‘Have you tried mindfulness meditation?’
The therapist is asking the question without humour or irony and yet I laugh explosively in response. I imagine a cross-legged hippy and am only vaguely aware of my stereotyping. I really do think that is what she means.
‘Not my kind of thing,’ I say curtly, suddenly realising that she is being serious.
And then there is silence between us. It becomes uncomfortable. In normal conversation, we would turn to something else. ‘Did you see The Apprentice last night?’ But this isn’t normal conversation. This is therapy. There’s a reason for this silence, although at this moment I can’t fathom it. It starts to itch. I want to make eye contact, and at the same time I have an urge to run away.
Eventually I give in.
‘How would it help?’ I ask, realising that she’s been waiting a long time to suggest this.
She pauses as if to assess my seriousness. Will I continue to be flippant, and if so why?
’A lot of people think it’s effective in reducing the symptoms of trauma,’ she says carefully, picking each word as if from a slow-moving conveyor belt.
I’m not sure why I feel so resistant on the inside. Perhaps I’m just scared, because it’s new, and new things are scary, and so by default I avoid them. Perhaps I’m just being adolescent, rebelling simply because she’s suggesting it and it’s my kick-back against her power.
‘Isn’t it dangerous for people who dissociate?’ I ask and I’m being half-serious with the question, because I read it somewhere.
She exhales. I feel like she senses my ambivalence, of fear plus bloody-mindedness. ‘Like most things it depends how you go about it,’ she says, but then doesn’t expound and I succeed in switching tracks.
’I tried it,’ I announce at the beginning of the following session, a little more loudly than I intended. As the words sit in the air between us I realise that they sound provocative. My unspoken message: ‘I tried it and it didn’t work. So now you can drop it. You were wrong.’
She’s so inscrutable. I feel sudden panic because I struggle at the best of times to read others’ thoughts and intentions, and right now I have absolutely no idea what that sound means.
So I stare back at her, defiant within myself, because I feel scared and lost and I’m being triggered into fight. Panic is stretching up within my gullet to gag me.
‘I couldn’t do it,’ I admit. There, I’ve said it. Now can we change the subject?
What I always forget, with this therapist, is that everything – literally everything – is grist for the mill. She feeds on scraps. And she never fails to uncover the reactions, the overreactions, the underrreactions, the non-reactions, that trauma evokes in me.
Trauma therapy doesn’t involve talking endlessly about ‘what happened’. For me, in this period at least of the work, it involves talking endlessly about the imprint trauma has left on my automatic reactions. It’s about noticing them, drawing attention to them, being curious about them, and seeing if these reactions are still helping me or if they get in the way. It’s both liberating and intensely annoying. Because the muddy footprints of trauma are everywhere.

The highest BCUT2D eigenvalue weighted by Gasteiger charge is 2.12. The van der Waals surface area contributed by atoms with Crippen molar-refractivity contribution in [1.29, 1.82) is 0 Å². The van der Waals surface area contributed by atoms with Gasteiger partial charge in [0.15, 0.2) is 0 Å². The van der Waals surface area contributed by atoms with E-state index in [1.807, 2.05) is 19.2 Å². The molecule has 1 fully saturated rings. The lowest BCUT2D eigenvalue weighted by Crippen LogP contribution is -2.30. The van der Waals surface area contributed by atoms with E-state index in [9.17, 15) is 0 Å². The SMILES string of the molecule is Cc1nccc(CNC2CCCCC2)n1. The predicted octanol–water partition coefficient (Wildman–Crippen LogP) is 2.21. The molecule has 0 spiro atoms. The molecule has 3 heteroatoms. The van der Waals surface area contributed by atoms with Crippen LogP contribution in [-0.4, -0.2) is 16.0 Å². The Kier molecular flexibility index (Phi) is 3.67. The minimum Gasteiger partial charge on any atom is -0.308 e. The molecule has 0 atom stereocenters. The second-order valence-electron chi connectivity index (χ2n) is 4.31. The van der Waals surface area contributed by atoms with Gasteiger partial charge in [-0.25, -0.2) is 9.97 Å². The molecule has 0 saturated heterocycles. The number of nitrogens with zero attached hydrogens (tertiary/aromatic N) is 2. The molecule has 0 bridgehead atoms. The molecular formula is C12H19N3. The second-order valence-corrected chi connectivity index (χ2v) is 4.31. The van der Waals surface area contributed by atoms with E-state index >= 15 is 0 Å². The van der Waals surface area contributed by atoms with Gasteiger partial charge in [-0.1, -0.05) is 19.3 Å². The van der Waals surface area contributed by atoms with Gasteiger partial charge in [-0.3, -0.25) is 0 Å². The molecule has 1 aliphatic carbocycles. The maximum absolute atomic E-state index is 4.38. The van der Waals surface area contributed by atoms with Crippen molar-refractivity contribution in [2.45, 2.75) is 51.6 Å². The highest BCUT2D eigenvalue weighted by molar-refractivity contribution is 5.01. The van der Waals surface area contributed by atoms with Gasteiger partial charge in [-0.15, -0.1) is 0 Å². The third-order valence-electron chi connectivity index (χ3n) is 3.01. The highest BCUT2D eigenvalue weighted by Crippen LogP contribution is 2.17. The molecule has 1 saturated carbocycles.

I remind myself that the therapist is not the enemy. She’s here to help me. I stop fighting her.
‘It terrified me,’ I say, and then the words dry up again.
‘All I had to do was focus on my breath – in, out – and I couldn’t do it.’ Suddenly I feel overwhelmed at how far I still have to go to be free of trauma. ‘I should be able to breathe. It shouldn’t be that difficult.’
‘But it’s not about just breathing, is it? You do that all the time. It’s about noticing your breath – bringing your attention to it.’
‘Yes, but why is that so hard? Why can’t I do it?’
‘What do you think?’
I really have no idea. And I haven’t actually stopped to think why. This is why therapy is so helpful – because it provides the space, and the imperative, both to ask these questions and to stop long enough to answer them.
Suddenly I see it. ‘I don’t know where my body is,’ I explain. ‘So focusing attention on it is hard. I’ve trained myself, all my life, not to notice my body, not to pay attention to it. That’s normal when you’re being abused, isn’t it?’
‘Not just normal, but smart too. Adaptive.’
‘So maybe that part of my brain just doesn’t work very well. Maybe it’s underdeveloped.’
‘Maybe it is.’
I come back several weeks later. This one insight poked alive my curiosity. I still couldn’t engage, but at least I was edging up to it. I started to read about it. As always, with me, intellect first: I’ll engage once I understand.
‘I’ve been reading about mindfulness,’ I say and I detect a wry smile at the corner of her lips.
‘It’s my insula,’ I announce and the therapist looks blank but invites me to explain.
‘It’s a part of the brain. It operates a bit like an internal CCTV system. It relays images and data from the body up to the brain. It tells the brain, basically, what’s going on in the body. Abuse survivors often have an underdeveloped insula. In brain scans, it even appears smaller than people who haven’t been abused.’
‘It doesn’t make sense to receive data and images from your body when you’re being abused. It makes more sense to switch off your internal CCTV, to shield yourself from what’s going on. So our insula doesn’t develop properly. Hence we don’t know where our body is, or we have out-of-body experiences. It’s what makes us feel that we’re ‘dead’: the lack of emotion, the sense of nothingness and disconnect.’
‘How do you turn it back on again?’ she asks, and I think she’s genuinely interested. Brain science doesn’t normally excite her.